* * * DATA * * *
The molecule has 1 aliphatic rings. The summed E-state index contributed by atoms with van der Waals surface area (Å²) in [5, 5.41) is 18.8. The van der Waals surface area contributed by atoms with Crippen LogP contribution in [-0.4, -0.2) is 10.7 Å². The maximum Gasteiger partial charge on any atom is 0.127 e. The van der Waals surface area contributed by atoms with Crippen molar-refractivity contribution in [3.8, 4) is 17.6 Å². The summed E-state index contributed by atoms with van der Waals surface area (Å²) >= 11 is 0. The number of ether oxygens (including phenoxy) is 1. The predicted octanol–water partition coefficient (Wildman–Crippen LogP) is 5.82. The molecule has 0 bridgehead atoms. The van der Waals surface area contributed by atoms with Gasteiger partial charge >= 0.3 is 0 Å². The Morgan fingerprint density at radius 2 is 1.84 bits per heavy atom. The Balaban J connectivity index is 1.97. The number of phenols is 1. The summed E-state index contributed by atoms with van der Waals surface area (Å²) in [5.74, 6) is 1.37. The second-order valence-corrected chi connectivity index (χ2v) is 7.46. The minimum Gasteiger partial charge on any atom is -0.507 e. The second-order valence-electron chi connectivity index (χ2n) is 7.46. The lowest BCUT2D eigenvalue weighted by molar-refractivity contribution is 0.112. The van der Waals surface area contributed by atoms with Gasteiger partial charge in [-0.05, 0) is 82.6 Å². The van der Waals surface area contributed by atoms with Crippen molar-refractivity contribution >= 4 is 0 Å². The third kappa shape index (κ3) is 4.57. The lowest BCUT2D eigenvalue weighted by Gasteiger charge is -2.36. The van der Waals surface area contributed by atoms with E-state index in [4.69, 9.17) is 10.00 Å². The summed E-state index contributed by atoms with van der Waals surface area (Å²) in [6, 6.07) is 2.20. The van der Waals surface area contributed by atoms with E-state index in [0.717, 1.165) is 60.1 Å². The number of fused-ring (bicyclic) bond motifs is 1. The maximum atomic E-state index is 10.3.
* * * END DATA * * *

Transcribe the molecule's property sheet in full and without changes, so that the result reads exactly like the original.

The molecule has 1 aliphatic rings. The summed E-state index contributed by atoms with van der Waals surface area (Å²) in [5, 5.41) is 18.8. The van der Waals surface area contributed by atoms with Crippen LogP contribution in [-0.4, -0.2) is 10.7 Å². The maximum Gasteiger partial charge on any atom is 0.127 e. The van der Waals surface area contributed by atoms with Crippen molar-refractivity contribution in [3.8, 4) is 17.6 Å². The summed E-state index contributed by atoms with van der Waals surface area (Å²) >= 11 is 0. The number of ether oxygens (including phenoxy) is 1. The predicted octanol–water partition coefficient (Wildman–Crippen LogP) is 5.82. The molecule has 0 bridgehead atoms. The van der Waals surface area contributed by atoms with Gasteiger partial charge >= 0.3 is 0 Å². The Morgan fingerprint density at radius 2 is 1.84 bits per heavy atom. The Balaban J connectivity index is 1.97. The number of phenols is 1. The summed E-state index contributed by atoms with van der Waals surface area (Å²) in [5.74, 6) is 1.37. The second-order valence-corrected chi connectivity index (χ2v) is 7.46. The minimum Gasteiger partial charge on any atom is -0.507 e. The second-order valence-electron chi connectivity index (χ2n) is 7.46. The lowest BCUT2D eigenvalue weighted by molar-refractivity contribution is 0.112. The van der Waals surface area contributed by atoms with Gasteiger partial charge in [-0.05, 0) is 82.6 Å². The van der Waals surface area contributed by atoms with Crippen molar-refractivity contribution >= 4 is 0 Å². The third kappa shape index (κ3) is 4.57. The lowest BCUT2D eigenvalue weighted by Gasteiger charge is -2.36. The van der Waals surface area contributed by atoms with E-state index in [4.69, 9.17) is 10.00 Å². The summed E-state index contributed by atoms with van der Waals surface area (Å²) in [6, 6.07) is 2.20. The van der Waals surface area contributed by atoms with E-state index in [0.717, 1.165) is 60.1 Å². The number of fused-ring (bicyclic) bond motifs is 1. The maximum atomic E-state index is 10.3.